Single parents in Kenya are taking to a new Facebook page to express their frustrations with “deadbeat parents” who have abandoned their children.
“Dead Beat Kenya”
The page, named Dead Beat Kenya seeks to turn a very public eye on absentee parents, in an attempt to expose them. The page jarringly shares pictures, phone numbers, as well as other private details of the alleged deadbeat parents.
Founder Jackson Njeru, started the page after seeing of Dead Beat Kenya, said he started it after seeing countless women struggling to raise children on their own. “This thing is happening in all families — we have people getting kids and running away,” he said. “Our kids are being violated.”
Accused Can Defend Themselves
While it might seem a little extreme, Njeru asks the accuser to provide any information they may have to validate the claims. He also tracks down the accused to give them a chance at defending themselves. “We call both parties. It’s a challenge to verify,” he said. “But I remind people that they’ll be sued for defamation if they make false accusations.”
Despite cries of outrage and numerous lawsuits filed against him, Njeru stands by his posts. “For me it’s all about the children. If I’m going to be jailed about the children, let it be,” he said. According to him, the Facebook group has helped to resolve close to 25 cases offline, mostly due to the fact that the alleged absentee fathers decided to try to resolve the issue after the initial verification call. Once a resolution is reached, administrators remove the post.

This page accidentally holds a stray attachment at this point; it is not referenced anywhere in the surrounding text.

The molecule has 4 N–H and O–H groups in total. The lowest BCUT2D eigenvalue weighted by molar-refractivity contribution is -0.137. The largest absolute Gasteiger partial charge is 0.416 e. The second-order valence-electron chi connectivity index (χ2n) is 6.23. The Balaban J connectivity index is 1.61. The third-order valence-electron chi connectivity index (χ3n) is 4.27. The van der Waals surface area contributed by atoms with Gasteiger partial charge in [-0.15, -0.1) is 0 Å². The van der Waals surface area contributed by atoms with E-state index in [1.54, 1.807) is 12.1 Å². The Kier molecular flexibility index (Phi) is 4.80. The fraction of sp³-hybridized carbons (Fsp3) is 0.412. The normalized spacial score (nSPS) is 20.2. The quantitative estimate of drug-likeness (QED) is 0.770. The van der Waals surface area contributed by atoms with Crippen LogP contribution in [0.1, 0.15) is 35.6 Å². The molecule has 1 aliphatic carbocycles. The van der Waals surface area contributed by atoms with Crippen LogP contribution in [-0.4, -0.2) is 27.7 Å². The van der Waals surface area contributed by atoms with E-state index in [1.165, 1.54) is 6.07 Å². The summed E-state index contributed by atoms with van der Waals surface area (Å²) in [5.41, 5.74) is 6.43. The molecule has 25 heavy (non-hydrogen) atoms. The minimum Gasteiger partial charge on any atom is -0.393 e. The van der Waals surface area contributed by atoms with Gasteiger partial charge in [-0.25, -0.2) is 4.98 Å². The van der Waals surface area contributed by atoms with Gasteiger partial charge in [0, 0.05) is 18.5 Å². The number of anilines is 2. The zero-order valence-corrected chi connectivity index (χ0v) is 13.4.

Opposition to the page feel it is not only ripe for defamation lawsuits, but also might be a source of embarrassment for children whose parents have been named.
Judy Thongori, a family attorney in Nairobi, feels parents should first try to resolve issues offline and in person. “If that fails,” she said, “there’s a court system in place to help aggrieved parties.” However, Thongori also admits that going to court can be a long, painstaking, and often costly process. Njeru adds that the courts are also rife with corruption, and often give the wealthier parent the advantage. “The aggrieved mothers and fathers who publish information on this page reserve their rights to pursue their interests for care, custody and maintenance of the abandoned children,” he said. In just a week, Dead Beat Kenya attracted roughly 180,000 members.
Njeru has no plans to remove the page.
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Source: CNN, ‘Dead Beat Kenya’ Facebook page claims to expose absentee parents, September 19, 2014
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